Then there is 39-year-old Des Linden, a 2012 and 2016 Olympian and 2018 Boston Marathon champ. Since placing fourth at the February 2020 Olympic Trials, Linden finished 16th, 13th and 16th in three marathons with a best time of 2:28.47, making her the 24th-fastest American woman in this Olympic cycle.

It’s likely that most U.S. Olympic team contenders will race a fall marathon, but at least until then, Monday’s results will be the single biggest indicator of trials prospects.

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Iga Swiatek wins third French Open title, fourth Grand Slam, but this final was not easy


Iga Swiatek won her third French Open title and her fourth Grand Slam overall, pushed to a third set in a major final for the first time.

Swiatek, a 22-year-old Pole, outlasted unseeded Czech Karolina Muchova 6-2, 5-7, 6-4 on Saturday at Roland Garros. Muchova tested Swiatek, the only singles player in the Open Era to win their first seven major final sets. She became the first player to take a set off Swiatek in the tournament.

Swiatek looked en route to another major final sweep, up 3-0 in the second set. She then committed 11 unforced errors (versus four winners) over the rest of the set as Muchova rallied back (with 10 winners versus 11 unforced errors).

Muchova then won the first eight points of the third set. Swiatek, under the most pressure of her career on the sport’s biggest stages, passed the test. The players exchanged breaks of serve, and Muchova had another break point for a chance to serve for the championship, but Swiatek fended her off.

“After so many ups and downs, I kind of stopped thinking about the score,” Swiatek said. “I wanted to use my intuition more because I knew that I can play a little bit better if I’m going to get a little bit more loosened up.”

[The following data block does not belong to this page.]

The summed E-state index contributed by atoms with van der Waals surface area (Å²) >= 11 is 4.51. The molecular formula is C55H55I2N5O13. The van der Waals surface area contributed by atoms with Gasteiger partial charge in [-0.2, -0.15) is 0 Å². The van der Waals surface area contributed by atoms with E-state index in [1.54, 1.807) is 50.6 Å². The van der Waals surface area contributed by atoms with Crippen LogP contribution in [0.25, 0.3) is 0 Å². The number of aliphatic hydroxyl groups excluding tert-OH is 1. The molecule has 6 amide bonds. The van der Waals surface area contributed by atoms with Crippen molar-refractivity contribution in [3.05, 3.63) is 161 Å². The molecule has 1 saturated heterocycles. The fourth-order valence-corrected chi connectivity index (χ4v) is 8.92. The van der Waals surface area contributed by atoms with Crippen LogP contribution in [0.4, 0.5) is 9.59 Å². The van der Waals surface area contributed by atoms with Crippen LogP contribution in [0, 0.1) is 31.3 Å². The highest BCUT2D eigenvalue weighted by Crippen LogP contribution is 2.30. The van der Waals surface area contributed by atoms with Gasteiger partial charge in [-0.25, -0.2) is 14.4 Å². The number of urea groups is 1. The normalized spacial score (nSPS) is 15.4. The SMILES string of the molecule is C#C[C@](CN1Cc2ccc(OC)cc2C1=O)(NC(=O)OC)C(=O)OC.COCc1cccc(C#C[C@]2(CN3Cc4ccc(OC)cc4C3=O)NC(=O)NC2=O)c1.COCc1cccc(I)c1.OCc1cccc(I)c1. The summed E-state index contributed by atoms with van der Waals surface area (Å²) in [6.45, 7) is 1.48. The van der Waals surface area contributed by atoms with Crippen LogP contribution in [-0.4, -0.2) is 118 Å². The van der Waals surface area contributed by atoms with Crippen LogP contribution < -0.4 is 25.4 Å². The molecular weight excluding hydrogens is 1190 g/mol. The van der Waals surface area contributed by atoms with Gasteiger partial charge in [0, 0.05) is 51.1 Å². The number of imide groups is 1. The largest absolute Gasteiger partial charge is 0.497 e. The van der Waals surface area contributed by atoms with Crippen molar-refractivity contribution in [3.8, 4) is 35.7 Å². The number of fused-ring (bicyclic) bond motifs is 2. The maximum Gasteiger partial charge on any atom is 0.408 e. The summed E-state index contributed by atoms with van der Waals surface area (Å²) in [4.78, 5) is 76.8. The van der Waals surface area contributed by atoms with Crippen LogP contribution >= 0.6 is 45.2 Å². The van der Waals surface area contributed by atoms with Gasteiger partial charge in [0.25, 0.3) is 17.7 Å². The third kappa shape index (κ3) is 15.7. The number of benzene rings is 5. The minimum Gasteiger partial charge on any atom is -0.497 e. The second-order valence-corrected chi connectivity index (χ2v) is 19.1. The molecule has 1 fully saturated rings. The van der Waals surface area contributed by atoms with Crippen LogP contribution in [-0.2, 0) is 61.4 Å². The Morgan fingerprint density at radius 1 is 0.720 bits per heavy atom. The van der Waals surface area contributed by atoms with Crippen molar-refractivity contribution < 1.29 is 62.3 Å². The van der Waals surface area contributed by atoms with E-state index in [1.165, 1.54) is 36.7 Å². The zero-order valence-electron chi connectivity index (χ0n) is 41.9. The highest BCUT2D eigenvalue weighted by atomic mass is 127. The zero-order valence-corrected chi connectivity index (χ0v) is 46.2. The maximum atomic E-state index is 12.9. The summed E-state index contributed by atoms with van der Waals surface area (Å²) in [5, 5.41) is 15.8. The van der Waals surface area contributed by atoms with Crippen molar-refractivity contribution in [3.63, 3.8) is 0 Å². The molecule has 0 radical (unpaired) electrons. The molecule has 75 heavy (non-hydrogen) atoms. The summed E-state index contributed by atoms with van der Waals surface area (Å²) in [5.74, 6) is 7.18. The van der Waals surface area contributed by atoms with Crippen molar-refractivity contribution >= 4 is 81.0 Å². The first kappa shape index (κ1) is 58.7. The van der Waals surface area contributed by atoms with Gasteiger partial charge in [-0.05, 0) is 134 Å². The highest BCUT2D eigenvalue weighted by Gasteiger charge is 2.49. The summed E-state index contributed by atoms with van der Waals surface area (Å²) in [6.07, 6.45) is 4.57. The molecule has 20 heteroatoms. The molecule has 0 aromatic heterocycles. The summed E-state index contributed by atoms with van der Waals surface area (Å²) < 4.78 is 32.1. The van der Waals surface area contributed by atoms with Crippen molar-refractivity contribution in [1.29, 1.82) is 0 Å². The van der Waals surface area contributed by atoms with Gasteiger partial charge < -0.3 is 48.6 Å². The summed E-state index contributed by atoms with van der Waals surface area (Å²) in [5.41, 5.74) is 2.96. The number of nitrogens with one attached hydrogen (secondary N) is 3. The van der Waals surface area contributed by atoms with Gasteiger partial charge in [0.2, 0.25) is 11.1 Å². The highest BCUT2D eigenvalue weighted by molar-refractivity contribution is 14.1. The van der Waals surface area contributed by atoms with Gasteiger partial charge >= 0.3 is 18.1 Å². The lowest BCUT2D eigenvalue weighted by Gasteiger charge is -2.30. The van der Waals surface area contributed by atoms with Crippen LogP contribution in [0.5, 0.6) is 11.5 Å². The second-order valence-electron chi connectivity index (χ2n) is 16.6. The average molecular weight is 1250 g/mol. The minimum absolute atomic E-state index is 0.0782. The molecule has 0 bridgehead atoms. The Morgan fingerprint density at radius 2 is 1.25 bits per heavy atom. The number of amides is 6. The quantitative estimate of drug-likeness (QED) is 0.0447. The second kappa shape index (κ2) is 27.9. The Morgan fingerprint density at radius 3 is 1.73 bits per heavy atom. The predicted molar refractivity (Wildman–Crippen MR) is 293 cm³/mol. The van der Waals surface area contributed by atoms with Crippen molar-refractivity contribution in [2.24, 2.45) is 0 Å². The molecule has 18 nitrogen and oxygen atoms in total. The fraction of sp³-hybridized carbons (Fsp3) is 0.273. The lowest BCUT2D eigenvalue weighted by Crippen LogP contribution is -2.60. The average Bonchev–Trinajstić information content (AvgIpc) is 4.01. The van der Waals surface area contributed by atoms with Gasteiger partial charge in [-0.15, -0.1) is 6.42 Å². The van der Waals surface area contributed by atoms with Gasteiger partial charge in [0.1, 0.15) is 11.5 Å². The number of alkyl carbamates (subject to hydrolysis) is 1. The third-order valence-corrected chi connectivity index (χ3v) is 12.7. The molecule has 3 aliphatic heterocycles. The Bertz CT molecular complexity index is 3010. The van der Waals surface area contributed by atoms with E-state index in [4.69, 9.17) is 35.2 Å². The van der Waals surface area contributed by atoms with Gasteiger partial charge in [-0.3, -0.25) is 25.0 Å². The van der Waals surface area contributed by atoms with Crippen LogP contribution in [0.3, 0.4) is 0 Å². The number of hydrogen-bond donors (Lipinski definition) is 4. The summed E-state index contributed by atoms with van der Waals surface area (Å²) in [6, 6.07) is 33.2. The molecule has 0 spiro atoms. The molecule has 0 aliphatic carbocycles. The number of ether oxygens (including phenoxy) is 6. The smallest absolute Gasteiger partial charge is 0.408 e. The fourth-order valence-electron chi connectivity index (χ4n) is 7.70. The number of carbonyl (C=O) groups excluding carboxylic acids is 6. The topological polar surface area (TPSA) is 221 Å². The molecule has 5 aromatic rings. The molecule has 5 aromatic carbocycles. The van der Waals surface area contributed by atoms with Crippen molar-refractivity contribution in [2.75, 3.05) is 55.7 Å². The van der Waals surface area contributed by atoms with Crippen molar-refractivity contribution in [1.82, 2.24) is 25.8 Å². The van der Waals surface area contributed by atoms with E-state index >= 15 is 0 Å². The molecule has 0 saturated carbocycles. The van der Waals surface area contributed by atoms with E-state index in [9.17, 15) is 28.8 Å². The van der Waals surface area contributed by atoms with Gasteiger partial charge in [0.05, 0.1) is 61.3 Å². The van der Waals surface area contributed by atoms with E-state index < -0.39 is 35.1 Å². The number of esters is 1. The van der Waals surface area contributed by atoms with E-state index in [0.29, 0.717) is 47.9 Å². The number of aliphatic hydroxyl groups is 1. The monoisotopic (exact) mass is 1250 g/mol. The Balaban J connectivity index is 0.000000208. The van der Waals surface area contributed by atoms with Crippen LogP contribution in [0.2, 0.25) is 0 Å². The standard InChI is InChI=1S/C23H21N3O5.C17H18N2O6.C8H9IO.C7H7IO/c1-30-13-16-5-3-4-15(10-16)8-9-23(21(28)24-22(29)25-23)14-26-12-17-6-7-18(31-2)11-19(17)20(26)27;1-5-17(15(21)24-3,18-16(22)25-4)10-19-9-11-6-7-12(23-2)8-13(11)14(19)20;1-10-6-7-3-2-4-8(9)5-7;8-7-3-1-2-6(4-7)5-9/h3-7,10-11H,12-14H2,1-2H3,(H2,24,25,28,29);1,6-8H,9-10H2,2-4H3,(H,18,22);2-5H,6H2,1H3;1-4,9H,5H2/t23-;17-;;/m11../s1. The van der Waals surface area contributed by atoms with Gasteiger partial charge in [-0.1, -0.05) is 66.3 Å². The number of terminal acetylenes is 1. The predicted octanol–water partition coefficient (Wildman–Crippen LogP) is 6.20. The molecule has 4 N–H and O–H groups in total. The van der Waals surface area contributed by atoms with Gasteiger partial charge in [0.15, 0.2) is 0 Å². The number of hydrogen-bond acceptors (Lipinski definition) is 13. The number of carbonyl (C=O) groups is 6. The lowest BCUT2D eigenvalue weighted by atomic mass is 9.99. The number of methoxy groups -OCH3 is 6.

FRENCH OPEN DRAWS: Women | Men | Broadcast Schedule

No woman lower than the 14th seed has beaten both world Nos. 1 and 2 at a Grand Slam since the WTA rankings began in 1975. Muchova, ranked 43rd, nearly pulled it off.

“The feeling is a little bitter because I felt it was very close,” she said. “But overall, I mean, to call myself Grand Slam finalist, it’s amazing achievement.”

The French Open finishes Sunday with the men’s final. Novak Djokovic faces Casper Ruud, eyeing a 23rd major title to break his tie with Rafael Nadal for the men’s singles record. NBC,, the NBC Sports app and Peacock air live coverage at 9 a.m. ET.

Go back to the fall 2020 French Open. Swiatek, a 54th-ranked teen, won the tournament without dropping a set for her first tour-level title.

Since, she climbed to the top of the rankings (and has stayed there for 62 weeks running), tied the longest WTA win streak in 32 years (37 matches in a row in 2022) and won majors on clay and hard courts.

She beat challengers from different categories in major finals: a Slam champ (Sofia Kenin), a teen phenom (Coco Gauff), an emerged rival (Ons Jabeur) and now an unseeded (because of injuries)-but-dangerous veteran in Muchova. Swiatek is the youngest woman to reach four major titles since Serena Williams in 2002.

Yet this French Open began with talk of a Big Three in women’s tennis rather than singular dominance. Since last year’s French Open, Belarusian Aryna Sabalenka and Russian-born Kazakh Elena Rybakina both won their first major and beat Swiatek multiple times.

Swiatek faced neither in Paris but still called it “a pretty stressful tournament,” noting a right thing injury that forced her to retire during her last match before the tournament.

Sabalenka was stunned by Muchova in Thursday’s semifinals, the erratic serving and nerves of her past reappearing. Rybakina had to withdraw earlier in the tournament due to illness.

Next up: the grass court season and Wimbledon, where Swiatek hasn’t made it past the fourth round in three tries. She did win the 2018 junior title at the All England Club. but Sabalenka and Rybakina have had more recent success there.